In his 1977 book Politics and Markets the political scientist Charles Lindblom argued that corporatism had become the dominant form of organising government. Whether that was true of every western country at the time or indeed of any western country at the time is up for debate. The issue has no doubt kept many university Politics Departments very entertained for many, many hours. It probably will continue to do so for a long time to come.
What is less obviously in doubt, in the later stages of the 20th Century and early 21st Century, is the emergence of post modern structures of governance across parts of the continent of Europe, which have delivered a form of corporatist government, on steroids! Some have suggested these structures may even be pre-modern, but that is a topic for another blog post. Even a casual observer can see that corporatism (i.e. the institutionalised influence of big capital) is a key element in the byzantine structures and processes of the modern day EU. Corporate interest groups and associated lobbyists purporting to represent key constituencies swarm around Brussels like Locusts around a field of crops. Some have estimated that the ‘lobbying industry’ in Brussels is worth around €1.5bn annually.[i]
Alright, so prima facie, the EU looks like it has strong corporatist elements, but how can we verify this proposition and why is it important in any case? Quite simply there evidence of the corporatist nature of the EU is freely available. So too is the evidence of the damage to the public good that this form of institutionalised corporate influence often results in.
As a starter for 10, one way of verifying the EU’s corporatist nature is to look at the extent to which interest groups (especially business ones) cluster around it and are able to input into the policy making process. The numbers are telling. As of the 21st of February2016, there were 9, 173 organisations registered on the EU’s so-called Transparency Register:[ii]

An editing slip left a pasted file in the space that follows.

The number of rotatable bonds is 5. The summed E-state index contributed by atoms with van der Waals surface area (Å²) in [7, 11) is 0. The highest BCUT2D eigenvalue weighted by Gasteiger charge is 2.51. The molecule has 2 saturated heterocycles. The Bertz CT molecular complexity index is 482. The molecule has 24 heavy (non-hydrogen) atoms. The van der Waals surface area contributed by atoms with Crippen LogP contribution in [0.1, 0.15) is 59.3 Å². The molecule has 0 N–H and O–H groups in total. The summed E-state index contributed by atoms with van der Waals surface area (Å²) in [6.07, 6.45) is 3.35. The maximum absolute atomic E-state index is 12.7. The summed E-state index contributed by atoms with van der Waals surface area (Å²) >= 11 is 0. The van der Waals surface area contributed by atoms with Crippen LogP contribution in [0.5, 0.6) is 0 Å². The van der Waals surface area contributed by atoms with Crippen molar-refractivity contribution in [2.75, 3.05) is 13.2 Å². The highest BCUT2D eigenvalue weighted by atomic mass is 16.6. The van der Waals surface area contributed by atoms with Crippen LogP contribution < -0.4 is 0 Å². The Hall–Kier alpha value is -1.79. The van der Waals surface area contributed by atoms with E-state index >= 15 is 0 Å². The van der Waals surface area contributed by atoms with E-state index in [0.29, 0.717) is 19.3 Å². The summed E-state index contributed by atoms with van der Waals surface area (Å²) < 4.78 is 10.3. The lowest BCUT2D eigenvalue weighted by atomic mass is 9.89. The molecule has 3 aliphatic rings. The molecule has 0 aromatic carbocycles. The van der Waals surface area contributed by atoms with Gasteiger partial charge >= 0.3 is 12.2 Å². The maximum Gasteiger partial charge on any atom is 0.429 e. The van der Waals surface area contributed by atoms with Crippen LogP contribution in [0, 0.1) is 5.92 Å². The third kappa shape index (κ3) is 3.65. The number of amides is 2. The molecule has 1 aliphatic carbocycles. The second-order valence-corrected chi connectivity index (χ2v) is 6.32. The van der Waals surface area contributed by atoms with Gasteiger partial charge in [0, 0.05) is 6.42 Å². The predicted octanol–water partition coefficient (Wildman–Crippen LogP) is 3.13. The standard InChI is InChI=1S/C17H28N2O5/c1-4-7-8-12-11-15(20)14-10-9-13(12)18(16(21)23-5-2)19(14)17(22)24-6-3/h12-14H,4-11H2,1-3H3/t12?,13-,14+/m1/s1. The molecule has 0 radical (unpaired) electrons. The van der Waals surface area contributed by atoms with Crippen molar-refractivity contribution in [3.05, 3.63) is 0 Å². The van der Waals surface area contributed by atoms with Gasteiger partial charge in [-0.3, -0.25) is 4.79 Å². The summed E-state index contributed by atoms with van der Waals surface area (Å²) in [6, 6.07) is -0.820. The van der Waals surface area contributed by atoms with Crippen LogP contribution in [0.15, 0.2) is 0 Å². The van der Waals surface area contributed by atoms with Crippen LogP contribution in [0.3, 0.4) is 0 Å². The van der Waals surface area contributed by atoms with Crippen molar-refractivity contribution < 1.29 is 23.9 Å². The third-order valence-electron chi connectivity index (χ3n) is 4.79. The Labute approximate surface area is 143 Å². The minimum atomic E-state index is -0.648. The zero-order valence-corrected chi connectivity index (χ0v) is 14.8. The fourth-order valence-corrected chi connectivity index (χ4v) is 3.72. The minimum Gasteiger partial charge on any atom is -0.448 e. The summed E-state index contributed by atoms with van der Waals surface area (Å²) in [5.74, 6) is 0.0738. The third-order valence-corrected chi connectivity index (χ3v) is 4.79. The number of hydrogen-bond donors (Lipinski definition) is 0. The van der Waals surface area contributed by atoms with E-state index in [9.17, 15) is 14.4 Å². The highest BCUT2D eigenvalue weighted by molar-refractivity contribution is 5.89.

18% are companies and groups.
24% are trade and business associations.
While 12% of the total are professional lobbying firms, law firms and consultants.
Overall, more than half of those 9,173 registered organisations/ individuals are working for businesses or are businesses making money out of lobbying. A 2011 report by the Corporate Europe Observatory suggested there could be as many as 30,000 lobbyists in Brussels, which at the time was nearly one lobbyist for every Commission official.[iii] It is easy to imagine that over the intervening years that number has grown rather than shrunk.
Invaluable research by the Alter-EU Coalition has uncovered evidence from one Commission Directorate General (DG FISMA) that around a fifth of the groups that DG officials met with between December 2014 and July 2015 were not on the register.[iv] This is not surprising. The register is only voluntary! If this reflects the wider picture then at least a further 1,834 organisations and individuals can be assumed to be lobbying the EU in Brussels.
OK, the numbers are high, but what evidence is there that it is big capital which is gaining the influence and are able to meet those who make the policy? Beyond the most senior officials there are no transparency limits as to who a meeting can be had with and so it is difficult to know at these lower levels what is going on. However, the research by Alter-EU found that around 9 in 10 of the meetings between EU officials from DG FISMA and outside organisations were with the corporate sector.[v] The situation in DG FISMA is mirrored in data published by Transparency International, which found that three-quarters of the meetings between Commissioners and/ or the most senior Commission officials and outside groups are with corporate interests.[vi]